Clinical licensure should also be disclosed: “Hello, I’m Dr. Smith, the PA.”

  • Kati Monti

    Thank you for this article Where did you get this information: “WPP estimates the total cost over 5 years to be $21 million.” I’ve been looking for the reference that states this and have been unsuccessful. Thank you!

  • Optometric “physicians,” chiropractic “physicians,” and the other examples you listed are inaccurate not to mention illegal. The term “physician” is a legally protected term reserved for those who hold MD or DO degrees, and reflects the rigor, training, and years spent becoming an expert in their respective specialty. Chiropractors are not physicians, naturopaths are not physicians, and optometrists are not physicians. Words have meaning, otherwise let’s just throw out the dictionary! PAs should have pride in our profession, who we are, and the education we receive as generalists who can move between specialties. This push to blur the lines between PAs and physicians as if to draw equivalence between the professions defeats the whole purpose of how and why PAs exist in the first place. PAs are PAs, and physicians are physicians.

    • Laws vary by state.

      And it’s surprising you aren’t more familiar with how often these phrases are used. Look through your Sunday paper—I guarantee you’ll find examples.

      “Doctor” and “physician” are general terms not professional designations.

      The only truly specific identification, and thus proper identification, are your professional credentials: MD, PA, DPM, etc.

  • MD PhD

    What is the difference between an Ophthalmologist and an optometrist? They both understand that DEGREE does not equal LICENSE. I have no idea why some people believe that obtaining a terminal degree in a medical science is like taking a walk in the park. PhD’s not only teach the foundations of medicine to 1st and 2nd year medical students but we are also taught to investigate, postulate and contribute to the field of knowledge for which one has earned their PhD. This is why in the British Health Care system you must have a PhD to be called Doctor and the MD’s are addressed as “sir” or “Madam”.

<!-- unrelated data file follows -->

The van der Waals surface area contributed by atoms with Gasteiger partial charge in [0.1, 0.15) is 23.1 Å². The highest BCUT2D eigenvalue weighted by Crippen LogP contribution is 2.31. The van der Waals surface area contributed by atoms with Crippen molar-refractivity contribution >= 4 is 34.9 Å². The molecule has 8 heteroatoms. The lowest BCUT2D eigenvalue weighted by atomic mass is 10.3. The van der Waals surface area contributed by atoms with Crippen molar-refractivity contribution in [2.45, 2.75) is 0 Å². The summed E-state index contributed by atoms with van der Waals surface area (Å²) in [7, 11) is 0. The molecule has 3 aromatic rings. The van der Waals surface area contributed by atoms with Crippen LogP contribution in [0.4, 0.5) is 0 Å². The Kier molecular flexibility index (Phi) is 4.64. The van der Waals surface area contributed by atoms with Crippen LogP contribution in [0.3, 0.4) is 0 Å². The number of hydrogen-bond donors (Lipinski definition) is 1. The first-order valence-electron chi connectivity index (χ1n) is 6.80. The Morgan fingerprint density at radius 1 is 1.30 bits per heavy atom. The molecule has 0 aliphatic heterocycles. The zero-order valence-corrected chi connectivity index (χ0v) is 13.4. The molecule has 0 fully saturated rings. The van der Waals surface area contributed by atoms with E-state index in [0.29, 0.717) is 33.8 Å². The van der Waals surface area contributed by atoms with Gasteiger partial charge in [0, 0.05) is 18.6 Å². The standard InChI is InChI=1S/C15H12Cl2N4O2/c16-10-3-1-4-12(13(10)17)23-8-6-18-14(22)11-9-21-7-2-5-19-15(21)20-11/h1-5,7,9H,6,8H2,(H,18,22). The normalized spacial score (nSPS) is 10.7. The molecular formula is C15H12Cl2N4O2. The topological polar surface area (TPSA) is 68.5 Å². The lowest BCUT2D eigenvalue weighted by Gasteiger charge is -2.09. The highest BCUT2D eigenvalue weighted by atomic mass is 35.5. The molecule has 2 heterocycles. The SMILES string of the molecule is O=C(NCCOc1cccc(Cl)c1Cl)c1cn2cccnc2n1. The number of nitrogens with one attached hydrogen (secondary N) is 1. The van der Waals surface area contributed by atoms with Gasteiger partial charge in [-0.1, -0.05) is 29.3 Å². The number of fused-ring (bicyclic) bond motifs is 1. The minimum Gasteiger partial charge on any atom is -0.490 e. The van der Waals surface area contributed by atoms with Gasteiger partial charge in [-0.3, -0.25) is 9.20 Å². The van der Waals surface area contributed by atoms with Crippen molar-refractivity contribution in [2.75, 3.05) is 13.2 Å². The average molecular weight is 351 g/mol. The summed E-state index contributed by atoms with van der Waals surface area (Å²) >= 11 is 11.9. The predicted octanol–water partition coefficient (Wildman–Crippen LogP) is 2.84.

Todays problem with healthcare nomenclature and an outdated training model of education started with “The Flexner Report of 1905”. The year is now 2021, however. If completing the MD training model and becoming board certified makes one such an infallible clinician I have no idea then why Medical Boards not only exist in every state? These boards also discipline and revoke MD licenses on a daily/regular basis. Or why medical error is the 3rd leading cause of death in the U.S? Or why Allopaths (MD) and Osteopaths (DO) introduce themselves as “Doctor” without telling patients which “Doctor” knows how to perform OMT and Lymphatic drainage? Or even why most clinicians let “Up to date” or “Epocrates” tell them how to practice medicine?
    Go for the Doctoral degree and the Doctoral title. You cannot think like a guppy fish when swimming and trying to survive in a pool of sharks. At the end of the day it is years of practice, attending CME’s, consulting with colleagues and reading charts/hospital reports that eventually makes one a seasoned clinician except for the surgical specialties/sub-specialties. A residency training model for budding surgeons makes sense, but I do not see the sense in training as a hospitalist for 3 years in hospital only to practice outpatient primary care medicine exclusively outside of a hospital?
    My point is this, tune out the people who do not walk in your professional shoes then ADVANCE your profession without asking for permission to do so. If you pay the right politicians about 5 million of that 21 million your change can happen while spending less money. The optometrist, Psychologist and DO’s set their bars high and all went through the fight years ago to level the playing field. If the PA profession would have stopped this foolish debate about 20 years ago and just moved on and forward today would have been about discussing the history of a past war and not the beginning of it.
    I say let those who want to stay masters trained or stay with the PA nomenclature,( whether assistant/associate), leave them behind. When The Osteopathic Schools started changing their “NAMES” from “Arizona College of Osteopathic Medicine” to “A.T Still University” I wonder if the AAPA and NCCPA took note of why all the Osteopathic Colleges of medicine changed their “NAMES” to be known by the term “UNIVERSITY”? Maybe AAPA should read what the book “first aide for the boards” continues to say about the COMLEX exam.
    If you have a PhD in Neurology, DMS degree or Doctorate in Public Health and a PA “License” Then you are Doctor whatever, Neurologist, Medical Scientist or Public Health Specialist. Hence nomenclature for the License should change. “Physician and Surgeon” per 1892 terminology no longer exists because Doctors no longer make housecalls with a Gladstone bag that contained a bottle of whiskey and a knife to remove your appendix if needed when they arrived at your home.
    So go for the GOLD medal instead of providing GOLD medal patient care and accepting the 3rd place bronze medal in terms of what your are called.